WT, KI and HET mice were administered curcumin via chow at a continuous dose of 555 ppm. HET mice were not behaviorally tested, but were perfused with PBS at the end of treatment (identical, parallel treatment with WT and KI mice) for curcumin measurement in blood-free brain tissue. As expected from previous studies with the same regimen in mouse models of Alzheimer's disease, curcumin levels in brain tissue were in the nanomolar range (Table 1). No curcumin was detected in control-treated mice (Table 1). Curcumin levels were slightly elevated in fresh frozen tissue, reflecting blood content (Table 1). Thus, this regimen provided therapeutic levels of curcumin in brain tissue based on evidence that a very similar curcumin regimen was beneficial in mouse models of Alzheimer's disease [20, 25, 26]. A dose of 555 ppm (555 mg/kg food; 92 mg/kg mouse body weight; calculations based on ) correlates to a dose of approximately 7.1 mg/kg human body weight or 625 mg curcumin per day based on the recommended correlation to body surface area (http://www.accessdata.fda.gov/scripts/cder/onctools/animalquery.cfm and ; using a weight of 87 kg [US male average] and height of 177.6 cm [US male average] and mouse weight of 30 g). Although no study to date has measured curcumin levels in the brain of patients treated with curcumin, the dose used in this study is well below doses (1 or 4 g/d) used for 6 months in elderly patients without adverse effects on blood chemistries or other serious adverse side effects [30, 35].
Curcumin is a non-flavonoid polyphenolic and as both flavonoids and non-flavonoids can cross the placenta [36, 37] it was administered from conception. In agreement with previous studies [38, 39] we found no difference in either the number of pups born or number of pups weaned between control-fed and curcumin-fed dams (Table 2, effect of food, F(1,18) = 0.39, ns, interaction between food and age of pups (birth to weaning), F(1,18) = 1.59, ns). In addition, there was no difference between groups in the percentage of pups brought through to weaning per dam (Table 2, Student's t test, ns). Thus, as expected, we found no deleterious effects of dietary curcumin on fecundity.
We have previously shown that CAG140 KI mice show normal body weight gain up to 7 m of age, with reduced body weight noted from 1 y of age . Because our goal was to examine the effects of curcumin on the earliest manifestations of mutant huntingtin, mice were euthanized at 4.5 m. At this age CAG140 KI mice typically show robust neuropathological changes and behavioral deficits, however overt spontaneous changes do not occur until 2 years of age [11, 12]. Weight was monitored in WT, KI and Het mice. In keeping with known toxicological data on curcumin, male body weight was normal and was unaffected by curcumin (males, genotype × food × age F(34,812) = 0.63, ns). There was an overall effect of genotype in female mice although post hoc testing showed no between-groups differences at any age (effect of genotype F(2,62) = 4.71, p < 0.02), and again there was no effect of food (F(1,62) = 2.2, ns) or interaction between food, genotype and age (genotype × food × age F(34,913) = 0.7, ns). Therefore, curcumin did not appear to have any deleterious effects on general health (Figure 1; only WT and KI data are shown). We did not measure food utilization in this group of mice, however in a subsequent trial of similar length, conducted in normal adult C57Bl/6 J mice, food utilization was similar between groups, indicating that palatability did not differ between treated and untreated chow (3-4 g eaten per mouse per day; Figure 2, food × age interaction, males: F(42, 168) = 1.43, ns; females: F(42,168) = 0.69, ns).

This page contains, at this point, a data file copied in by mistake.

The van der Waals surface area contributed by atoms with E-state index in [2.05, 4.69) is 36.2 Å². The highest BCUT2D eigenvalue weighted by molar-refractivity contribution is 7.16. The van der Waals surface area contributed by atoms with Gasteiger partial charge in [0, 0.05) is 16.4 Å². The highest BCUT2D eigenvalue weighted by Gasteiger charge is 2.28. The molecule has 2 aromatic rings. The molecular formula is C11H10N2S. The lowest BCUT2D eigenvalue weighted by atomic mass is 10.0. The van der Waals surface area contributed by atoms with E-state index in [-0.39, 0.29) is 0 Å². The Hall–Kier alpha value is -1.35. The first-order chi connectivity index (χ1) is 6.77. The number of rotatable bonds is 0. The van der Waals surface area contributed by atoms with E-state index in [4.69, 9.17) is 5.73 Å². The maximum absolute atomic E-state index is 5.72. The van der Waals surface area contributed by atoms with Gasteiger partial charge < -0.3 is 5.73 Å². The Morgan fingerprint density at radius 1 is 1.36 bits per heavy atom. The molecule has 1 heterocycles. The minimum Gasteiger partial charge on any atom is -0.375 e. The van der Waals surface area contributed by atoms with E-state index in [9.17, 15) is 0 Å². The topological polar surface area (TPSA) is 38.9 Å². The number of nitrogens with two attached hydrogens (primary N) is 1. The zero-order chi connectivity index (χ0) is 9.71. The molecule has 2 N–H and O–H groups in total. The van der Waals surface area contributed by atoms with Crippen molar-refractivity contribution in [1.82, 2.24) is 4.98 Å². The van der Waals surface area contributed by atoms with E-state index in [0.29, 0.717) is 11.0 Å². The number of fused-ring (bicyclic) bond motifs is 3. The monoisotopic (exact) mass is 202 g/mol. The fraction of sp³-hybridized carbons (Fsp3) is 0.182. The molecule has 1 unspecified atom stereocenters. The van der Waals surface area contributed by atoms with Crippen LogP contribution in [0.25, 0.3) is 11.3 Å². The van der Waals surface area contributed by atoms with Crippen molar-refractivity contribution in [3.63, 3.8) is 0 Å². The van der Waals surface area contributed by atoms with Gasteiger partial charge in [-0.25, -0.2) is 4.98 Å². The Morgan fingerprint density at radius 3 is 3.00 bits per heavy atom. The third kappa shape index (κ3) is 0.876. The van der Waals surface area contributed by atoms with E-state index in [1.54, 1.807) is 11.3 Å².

In vitro and in vivoneuropathological analysis
A primary goal of the experiment was to determine whether curcumin, which has anti-amlyoid properties, could affect protein aggregates of huntingtin in the striatum of CAG140 KI mice. High concentrations of curcumin increases aggregate size in vitro  and indeed, using PC12 cells that inducibly express EGFP-tagged exon 1 of mutant htt , we found that 10 or 20 μM curcumin, applied at the same time as protein induction, increased aggregate size markedly at 48 or 72 h post mutant-protein induction (Figure 3; 48 h, Kruskal-Wallis ANOVA p < 0.01, *p < 0.05 compared to control treated cells; 72 h, Kruskal-Wallis ANOVA p < 0.01, *p < 0.05 compared to control treated cells). In contrast to 20 μM curcumin, 5 nM curcumin caused a slight reduction in aggregate size at 48 h (Figure 3; 48 h, Kruskal-Wallis ANOVA as above, *p < 0.05 compared to control treated cells) but the effect was very small (-8% reduction in size of all aggregates) and was only observed with the lowest concentration tested, which is well below the concentration of curcumin measured in brain in our study (Table 1).
Despite the lack of clear effects of low concentrations of curcumin in vitro on aggregate sizes, we observed a clear decrease in aggregate numbers in the striatum of KI mice after administration of curcumin in vivo. Only tissue from KI mice was examined because huntingtin-stained nuclei and aggregates are not detected in the brain of WT mice . An histological approach to analyzing aggregates was chosen to allow for the separate analysis of several types of aggregates; in addition, we performed a regional analysis by examining two levels of striatum, and the level of striatum was included as a factor in the ANOVA analyses because it had a significant effect on the distribution of neuropil aggregates (F(1,20) = 9.74, p < 0.01), diffusely stained nuclei (F(1,20) = 25.37, p < 0.0001) and microaggregates (F(1,20) = 29.76, p < 0.0001), independent of treatment. Importantly, power calculations show that a group size of 2-3 mice are sufficient to detect a 30% change in the number of stained nuclei, or number of nuclei containing microaggregates (α = 0.05, 80% power), thus, our group sizes were well powered to detect treatment effects.